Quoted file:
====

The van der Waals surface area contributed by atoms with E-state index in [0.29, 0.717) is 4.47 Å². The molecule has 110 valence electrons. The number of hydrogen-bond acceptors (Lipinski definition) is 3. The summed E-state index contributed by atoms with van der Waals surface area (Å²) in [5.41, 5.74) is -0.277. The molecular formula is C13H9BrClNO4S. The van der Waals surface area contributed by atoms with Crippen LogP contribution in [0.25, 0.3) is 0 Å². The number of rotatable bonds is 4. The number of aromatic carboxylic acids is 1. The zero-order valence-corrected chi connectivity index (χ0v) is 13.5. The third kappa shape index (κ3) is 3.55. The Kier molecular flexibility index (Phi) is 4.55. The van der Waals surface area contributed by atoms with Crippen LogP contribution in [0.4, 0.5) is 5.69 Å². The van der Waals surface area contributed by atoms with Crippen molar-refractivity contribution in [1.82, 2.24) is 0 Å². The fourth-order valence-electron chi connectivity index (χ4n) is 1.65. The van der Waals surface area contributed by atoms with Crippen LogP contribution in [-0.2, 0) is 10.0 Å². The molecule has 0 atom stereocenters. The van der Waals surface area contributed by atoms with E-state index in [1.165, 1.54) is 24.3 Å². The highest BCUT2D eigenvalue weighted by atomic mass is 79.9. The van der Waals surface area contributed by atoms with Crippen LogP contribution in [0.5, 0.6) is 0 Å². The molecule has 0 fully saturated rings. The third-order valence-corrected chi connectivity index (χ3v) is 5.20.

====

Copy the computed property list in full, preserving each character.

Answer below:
The van der Waals surface area contributed by atoms with E-state index in [0.29, 0.717) is 4.47 Å². The molecule has 110 valence electrons. The number of hydrogen-bond acceptors (Lipinski definition) is 3. The summed E-state index contributed by atoms with van der Waals surface area (Å²) in [5.41, 5.74) is -0.277. The molecular formula is C13H9BrClNO4S. The van der Waals surface area contributed by atoms with Crippen LogP contribution in [0.25, 0.3) is 0 Å². The number of rotatable bonds is 4. The number of aromatic carboxylic acids is 1. The zero-order valence-corrected chi connectivity index (χ0v) is 13.5. The third kappa shape index (κ3) is 3.55. The Kier molecular flexibility index (Phi) is 4.55. The van der Waals surface area contributed by atoms with Crippen LogP contribution in [0.4, 0.5) is 5.69 Å². The van der Waals surface area contributed by atoms with Crippen molar-refractivity contribution in [1.82, 2.24) is 0 Å². The fourth-order valence-electron chi connectivity index (χ4n) is 1.65. The van der Waals surface area contributed by atoms with Crippen LogP contribution in [-0.2, 0) is 10.0 Å². The molecule has 0 atom stereocenters. The van der Waals surface area contributed by atoms with E-state index in [1.165, 1.54) is 24.3 Å². The highest BCUT2D eigenvalue weighted by atomic mass is 79.9. The van der Waals surface area contributed by atoms with Crippen LogP contribution in [0.5, 0.6) is 0 Å². The molecule has 0 fully saturated rings. The third-order valence-corrected chi connectivity index (χ3v) is 5.20.